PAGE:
The Sound Signal activity helps children to sharpen their focus and calm down. It’s fun to do as well. Mindful listening can be very helpful at school and when friends and family need our full attention.
This mindfulness activity involves listening to a sound; many children naturally gravitate toward visual information, so this is a great way to help them become more aware of the auditory information that surrounds them.
Mindfulness Activities For Children: Sound Signal
Purpose: Sensory Awareness & Mindfulness
Best for: Ages 4+
What you need: a bell, chimes, or other item that makes a lingering sound before turning quiet (even some phone apps might have sounds that work).
To begin, ask the child to sit or lie comfortably. Ask her to close her eyes and breathe deeply (for 3 or 4 breaths). Model by breathing along with her, and encourage her to continue to breathe deeply throughout the duration of the activity.
Next, explain that you’re going to make a sound, and that she should try to focus on the sound until she can’t hear it anymore. When she can no longer hear the sound, she will give a signal.
For a younger child, this part of the activity can be made especially engaging or fun. When the sound disappears, she can signal by opening her eyes, raising her hand, snapping her fingers or through a different signal of her own invention. Tell the child that she should listen very hard for the sound for as long as she can, and only signal when it is completely inaudible.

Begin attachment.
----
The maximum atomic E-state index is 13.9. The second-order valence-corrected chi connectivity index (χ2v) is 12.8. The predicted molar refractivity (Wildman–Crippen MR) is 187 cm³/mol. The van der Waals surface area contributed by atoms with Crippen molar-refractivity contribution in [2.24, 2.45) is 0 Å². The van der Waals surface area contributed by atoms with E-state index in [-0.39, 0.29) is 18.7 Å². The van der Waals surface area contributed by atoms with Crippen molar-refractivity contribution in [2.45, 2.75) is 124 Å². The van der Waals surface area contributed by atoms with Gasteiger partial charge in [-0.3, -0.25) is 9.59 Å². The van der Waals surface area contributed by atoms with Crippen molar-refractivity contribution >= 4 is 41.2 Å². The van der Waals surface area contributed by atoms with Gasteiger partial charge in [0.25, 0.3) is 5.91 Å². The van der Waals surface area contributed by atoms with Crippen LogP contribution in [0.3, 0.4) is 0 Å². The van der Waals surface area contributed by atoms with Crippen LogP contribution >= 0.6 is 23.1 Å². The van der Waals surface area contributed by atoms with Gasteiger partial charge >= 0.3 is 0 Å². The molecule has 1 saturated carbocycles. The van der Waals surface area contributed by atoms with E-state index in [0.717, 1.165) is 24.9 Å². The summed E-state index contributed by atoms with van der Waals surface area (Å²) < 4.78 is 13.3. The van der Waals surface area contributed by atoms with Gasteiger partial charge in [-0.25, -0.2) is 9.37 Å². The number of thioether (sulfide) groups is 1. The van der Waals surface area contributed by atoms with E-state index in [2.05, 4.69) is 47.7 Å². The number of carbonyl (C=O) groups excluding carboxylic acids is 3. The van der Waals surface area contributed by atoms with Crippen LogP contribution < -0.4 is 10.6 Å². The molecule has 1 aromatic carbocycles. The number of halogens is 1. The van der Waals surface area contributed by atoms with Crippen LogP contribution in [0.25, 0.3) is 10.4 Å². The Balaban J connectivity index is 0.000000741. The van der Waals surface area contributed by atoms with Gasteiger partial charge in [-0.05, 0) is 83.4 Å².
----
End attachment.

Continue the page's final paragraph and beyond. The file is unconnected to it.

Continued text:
Repeat the activity as many times as she likes, perhaps changing the “sound’s end” signal with each trial. Ask her questions about how the activity made her feel. Did she hear the sound longer than she expected? What happened to the sound as time progressed?
Some children may enjoy taking the activity even further. If that is the case, tell her that for the next round, instead of listening to the bell, she will listen to the sounds present in the room. Try modeling for her at first, pointing out sounds such as the chatter of neighbors outside on the sidewalk or the ticking of the clock (but don’t give away too many sounds – allow her to discover most of these on her own). When she gives her signal, ask her what she noticed. Were there sounds present in the room that she had no idea existed? What were they? In the future, will she be more aware of sounds like these?
A shorter version can be used to calm down and to re-focus “on-the-spot” when anxious or overwhelmed. To do this simply listen mindfully for a minute or two and try to hear at least five different sounds.
If you are new to mindfulness with children we recommend that you read our guide: How To Practice Mindfulness With Children – The Essential Guide
May you be happy and healthy!
Chris Bergstrom is a dad who is thrilled to practice mindfulness with his son. He is trained by Mindful Schools to teach mindfulness to students in K-12 (but not associated with MS) and a member of the American Mindfulness Research Association. He’s also an executive consultant, and has taught meditation for more than 10 years.